Chinese Noodle Chain Slurps Up $123 Million in New Funding
Popular fast food chain Hefu-Noodle announced it has raised 800 million yuan ($123 million) in its latest funding, joining the ranks of a new generation of homegrown Chinese restaurant brands whose rapid expansion has made them investor darlings.
Investors in Hefu’s latest financing round included CMC Capital and ZWC Partners, as well as exiting investors Tencent and Longfor Capital, according to Hefu’s announcement on Thursday.
Since its founding in 2012 and opening of its first store a year later, Hefu has become known for its brightly-lit shops offering various forms of noodles typically costing between 30 yuan ($4.63) and 50 yuan per bowl. The company among a growing number of local restaurant chains tapping into the country’s increasingly discerning middle class.
Such regional and national chains were rare before Yum Brands entered the market with its first KFC outlets in the late 1980s. But a growing number of local favorites have emerged in the last two decades as people eat out more, led by names like the popular Haidilao hot pot chain and pickled fish specialist Tai Er.
Hefu’s latest funding comes less than a year after it raised 450 million yuan last November. Before that it raised about 300 million yuan combined in several earlier funding rounds dating back to 2015.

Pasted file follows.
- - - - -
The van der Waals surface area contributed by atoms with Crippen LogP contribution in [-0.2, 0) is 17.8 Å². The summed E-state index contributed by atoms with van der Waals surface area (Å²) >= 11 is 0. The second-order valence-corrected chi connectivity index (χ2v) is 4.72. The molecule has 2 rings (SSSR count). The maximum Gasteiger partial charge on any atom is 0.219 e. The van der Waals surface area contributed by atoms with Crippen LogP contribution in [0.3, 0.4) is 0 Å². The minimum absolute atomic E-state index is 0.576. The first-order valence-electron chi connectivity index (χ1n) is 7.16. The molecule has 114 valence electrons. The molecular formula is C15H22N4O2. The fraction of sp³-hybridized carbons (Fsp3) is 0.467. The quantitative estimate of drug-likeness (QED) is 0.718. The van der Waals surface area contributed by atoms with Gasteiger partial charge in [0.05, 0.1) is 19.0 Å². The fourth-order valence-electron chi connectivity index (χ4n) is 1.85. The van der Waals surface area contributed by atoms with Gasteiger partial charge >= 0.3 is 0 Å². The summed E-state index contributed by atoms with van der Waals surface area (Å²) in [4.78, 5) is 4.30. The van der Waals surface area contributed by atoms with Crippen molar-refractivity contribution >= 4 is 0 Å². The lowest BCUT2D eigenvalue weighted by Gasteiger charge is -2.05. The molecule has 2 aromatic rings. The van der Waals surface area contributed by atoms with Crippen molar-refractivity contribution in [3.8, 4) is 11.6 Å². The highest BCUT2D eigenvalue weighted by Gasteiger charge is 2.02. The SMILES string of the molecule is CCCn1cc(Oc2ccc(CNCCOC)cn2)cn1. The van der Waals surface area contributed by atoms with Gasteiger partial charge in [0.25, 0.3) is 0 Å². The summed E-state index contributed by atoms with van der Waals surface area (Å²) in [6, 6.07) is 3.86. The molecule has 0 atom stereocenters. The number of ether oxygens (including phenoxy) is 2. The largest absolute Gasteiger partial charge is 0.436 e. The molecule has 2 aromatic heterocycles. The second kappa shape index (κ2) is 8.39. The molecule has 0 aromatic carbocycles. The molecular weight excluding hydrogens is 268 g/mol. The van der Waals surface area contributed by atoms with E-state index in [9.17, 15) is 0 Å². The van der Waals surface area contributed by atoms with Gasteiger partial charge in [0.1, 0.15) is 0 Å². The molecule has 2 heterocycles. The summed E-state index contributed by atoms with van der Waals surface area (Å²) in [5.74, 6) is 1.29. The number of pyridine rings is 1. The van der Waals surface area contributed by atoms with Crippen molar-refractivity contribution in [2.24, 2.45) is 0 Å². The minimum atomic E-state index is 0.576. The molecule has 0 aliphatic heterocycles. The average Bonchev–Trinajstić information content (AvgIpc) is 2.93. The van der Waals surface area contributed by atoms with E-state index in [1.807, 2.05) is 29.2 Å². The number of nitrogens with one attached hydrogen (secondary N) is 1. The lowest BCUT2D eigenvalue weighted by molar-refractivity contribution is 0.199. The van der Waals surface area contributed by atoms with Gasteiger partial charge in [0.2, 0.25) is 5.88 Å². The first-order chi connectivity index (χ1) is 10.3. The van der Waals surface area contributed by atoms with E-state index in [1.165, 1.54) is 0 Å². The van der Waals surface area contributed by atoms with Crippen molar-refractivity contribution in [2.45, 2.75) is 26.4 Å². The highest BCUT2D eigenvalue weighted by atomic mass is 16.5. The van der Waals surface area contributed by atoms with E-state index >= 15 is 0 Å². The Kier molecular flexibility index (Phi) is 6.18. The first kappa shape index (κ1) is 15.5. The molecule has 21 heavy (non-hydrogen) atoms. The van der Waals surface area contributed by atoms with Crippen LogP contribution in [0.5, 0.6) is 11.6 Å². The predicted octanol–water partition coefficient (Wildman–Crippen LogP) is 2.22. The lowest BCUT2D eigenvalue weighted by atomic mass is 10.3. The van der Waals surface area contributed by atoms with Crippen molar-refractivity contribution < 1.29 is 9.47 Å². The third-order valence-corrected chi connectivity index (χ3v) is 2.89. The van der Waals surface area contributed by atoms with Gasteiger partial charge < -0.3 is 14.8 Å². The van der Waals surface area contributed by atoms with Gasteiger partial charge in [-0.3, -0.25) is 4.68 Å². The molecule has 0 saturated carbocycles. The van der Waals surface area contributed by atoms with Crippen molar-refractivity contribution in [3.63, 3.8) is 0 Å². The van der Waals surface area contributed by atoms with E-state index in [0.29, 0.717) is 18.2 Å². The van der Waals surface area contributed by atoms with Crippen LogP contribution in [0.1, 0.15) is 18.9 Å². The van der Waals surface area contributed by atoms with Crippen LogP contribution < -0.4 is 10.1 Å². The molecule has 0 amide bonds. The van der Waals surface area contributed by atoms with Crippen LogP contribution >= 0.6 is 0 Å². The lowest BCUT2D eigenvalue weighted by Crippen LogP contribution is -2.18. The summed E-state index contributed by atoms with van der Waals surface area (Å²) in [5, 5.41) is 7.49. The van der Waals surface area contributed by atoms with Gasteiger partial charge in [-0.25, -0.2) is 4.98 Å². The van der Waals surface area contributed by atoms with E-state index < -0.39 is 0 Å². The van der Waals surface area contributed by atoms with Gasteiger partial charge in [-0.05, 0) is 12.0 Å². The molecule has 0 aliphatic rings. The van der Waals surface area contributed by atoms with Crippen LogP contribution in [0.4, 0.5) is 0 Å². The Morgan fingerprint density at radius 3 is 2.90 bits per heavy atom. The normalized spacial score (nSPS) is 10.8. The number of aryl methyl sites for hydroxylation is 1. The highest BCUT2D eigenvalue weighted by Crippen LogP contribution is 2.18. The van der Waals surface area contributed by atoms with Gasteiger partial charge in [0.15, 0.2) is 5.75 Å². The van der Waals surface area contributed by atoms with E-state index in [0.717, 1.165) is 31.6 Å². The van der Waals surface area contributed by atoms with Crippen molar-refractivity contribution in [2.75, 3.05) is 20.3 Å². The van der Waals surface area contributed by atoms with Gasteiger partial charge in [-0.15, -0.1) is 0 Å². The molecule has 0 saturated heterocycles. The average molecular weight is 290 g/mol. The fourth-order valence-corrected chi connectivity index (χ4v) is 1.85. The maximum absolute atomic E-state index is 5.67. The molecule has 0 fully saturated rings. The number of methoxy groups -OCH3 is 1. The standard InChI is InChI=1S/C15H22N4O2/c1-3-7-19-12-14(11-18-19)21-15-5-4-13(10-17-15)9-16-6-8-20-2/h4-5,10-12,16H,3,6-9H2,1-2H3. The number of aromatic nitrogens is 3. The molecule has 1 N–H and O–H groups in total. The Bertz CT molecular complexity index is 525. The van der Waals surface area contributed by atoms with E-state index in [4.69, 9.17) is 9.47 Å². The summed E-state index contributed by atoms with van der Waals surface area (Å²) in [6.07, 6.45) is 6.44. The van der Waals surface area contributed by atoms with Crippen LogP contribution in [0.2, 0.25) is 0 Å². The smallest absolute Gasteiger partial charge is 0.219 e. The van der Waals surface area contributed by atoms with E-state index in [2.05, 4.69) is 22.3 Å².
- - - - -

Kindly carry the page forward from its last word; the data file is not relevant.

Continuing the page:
Hefu has used the funds for a steady expansion that has seen it move beyond its original East China roots in Shanghai into North, South and Central China. The company operated more than 340 stores in 37 cities within 17 provinces at the end of June. It expects to expand at a rapid clip in the second half of this year, aiming to reach a total store count of 450 by year end.
CMC Capital said the chain has posted overall revenue growth of more than 50% in recent years, with average stores now generating about 550,000 yuan in revenue each month.
A number of Hefu’s rivals have gone on to make IPOs, mostly in Hong Kong but also in the U.S. Haidilao raised nearly $1 billion in its 2018 IPO in Hong Kong, and since then its shares have more than doubled. Tai Er parent Jiumaojiu International listed in Hong Kong at the start of 2020, and has seen its shares rise nearly fivefold since then.
Yum also previously spun off its China operations for a separate New York listing in 2016, and the new company, Yum China, made a secondary listing in Hong Kong last year.
Contact reporter Yang Ge (email@example.com)
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